Many of the richest still fight for more riches as they think more will satiate their thirst. Many of the richest will choose themselves over their employees and the general population, siphoning huge sums of money from their business to support their very extravagant lifestyles, saving it rather than allowing it to trickle down to those more in need. Money can never fill the empty hole inside them; only turning to look at the hole and what formed it will.
We are not born greedy or in pain. We learn behaviour through our experiences and it’s these that form our beliefs about ourselves and others. We are not born with a gaping hole inside that needs filling; it’s something that shapes after many negative events that conspire to take away our esteem and our inner sense of being a valuable person.
I spent a few days in hospital after an operation and had the chance to talk to the many doctors, nurses and housekeepers that crossed my path. I listened to their stories while they listened to mine. A nurse who was taking me back to my bed after a test was relating his tale of how his spirit is naturally compassionate and healing. He had always wanted to do this kind of work and trained for many years racking up eye watering debts to gain the qualifications to see his dream in action.
After the government gave the nurses a derogatory one percent pay rise, he felt undervalued and belittled, feeling less as a nurse but also as a human being. Compassionate at heart, he felt unappreciated and wondered why he should keep giving when others, those in society, cannot give to him. It all seems very one-sided. As a result he is now considering changing jobs and leaving the NHS. Will he change direction in life and consider another career? No. Since he is a compassionate soul and caring is in his genes, he will simply move into private hospitals where he is not rushed off his feet, is valued more and gets a slightly better salary.
Certain flavour politicians are very happy with this turn of events as their agenda is being fulfilled; a creeping privatisation of the NHS by stealth. Not able to be open about their plans they just choose to demolish people’s esteem and perceived value to force a change that no one wants. This action is a deliberate one. And just because these politicians live in an echo-chambered world they are unwilling or unable to listen to others, to walk in someone else’s shoes even for a moment, to feel, really feel, what it’s like to line up at food banks and the strain to find the money to heat their home. Most of the time politicians are completely deaf to the struggles of people who dread waking up every morning knowing their life will never evolve.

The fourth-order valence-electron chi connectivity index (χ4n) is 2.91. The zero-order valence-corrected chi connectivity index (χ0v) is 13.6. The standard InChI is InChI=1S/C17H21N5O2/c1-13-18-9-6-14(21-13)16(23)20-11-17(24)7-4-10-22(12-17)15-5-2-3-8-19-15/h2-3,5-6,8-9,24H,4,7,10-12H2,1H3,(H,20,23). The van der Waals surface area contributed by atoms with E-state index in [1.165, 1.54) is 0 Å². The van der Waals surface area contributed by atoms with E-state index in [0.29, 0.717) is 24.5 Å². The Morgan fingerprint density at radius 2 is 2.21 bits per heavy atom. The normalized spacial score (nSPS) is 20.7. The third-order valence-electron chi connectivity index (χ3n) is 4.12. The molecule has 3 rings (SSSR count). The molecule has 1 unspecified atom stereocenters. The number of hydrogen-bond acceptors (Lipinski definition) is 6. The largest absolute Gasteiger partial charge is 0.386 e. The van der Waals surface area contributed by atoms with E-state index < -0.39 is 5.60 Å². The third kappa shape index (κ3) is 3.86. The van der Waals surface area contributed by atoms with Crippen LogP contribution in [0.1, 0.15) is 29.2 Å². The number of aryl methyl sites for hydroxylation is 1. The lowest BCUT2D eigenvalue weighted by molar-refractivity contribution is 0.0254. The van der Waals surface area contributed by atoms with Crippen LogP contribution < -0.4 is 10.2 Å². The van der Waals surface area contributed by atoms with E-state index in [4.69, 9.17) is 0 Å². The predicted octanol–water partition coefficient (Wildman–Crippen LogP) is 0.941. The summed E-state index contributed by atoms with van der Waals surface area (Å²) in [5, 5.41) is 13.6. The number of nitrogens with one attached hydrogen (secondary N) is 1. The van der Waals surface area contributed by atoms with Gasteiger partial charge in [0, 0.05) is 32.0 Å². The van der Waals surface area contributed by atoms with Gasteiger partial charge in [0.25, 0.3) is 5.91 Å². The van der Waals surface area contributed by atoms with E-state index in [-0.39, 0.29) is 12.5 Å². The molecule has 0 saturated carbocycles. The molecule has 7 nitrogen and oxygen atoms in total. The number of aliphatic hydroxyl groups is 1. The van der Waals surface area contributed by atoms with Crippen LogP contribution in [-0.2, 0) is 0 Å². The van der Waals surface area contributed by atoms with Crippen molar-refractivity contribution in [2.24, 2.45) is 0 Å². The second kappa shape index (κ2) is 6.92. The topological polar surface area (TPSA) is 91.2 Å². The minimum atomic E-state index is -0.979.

And don’t think this is limited to the NHS. Education is being torn down, health care in the community is being demolish gradually as those whose needs are the most are being left to pick up their own pieces, left to fund their own care when they have very little. It seems we are heading for a dystopian society that mirrors the Dark Ages of Kings and serfs; a survival of the fittest, or dare I say the survival of the richest. We are becoming slaves again to the super rich. Has no one noticed?
Are people so unconscious, so unaware and so numb to their community and those in it?
Are people so taken in by rhetoric and spin in the newspapers and television?
Are people so selfish and so greedy that they are willing to close their eyes and ears to those are unable to care for themselves?
Are people so brainwashed that they are persuaded to vote for the very politicians who will do them the most damage?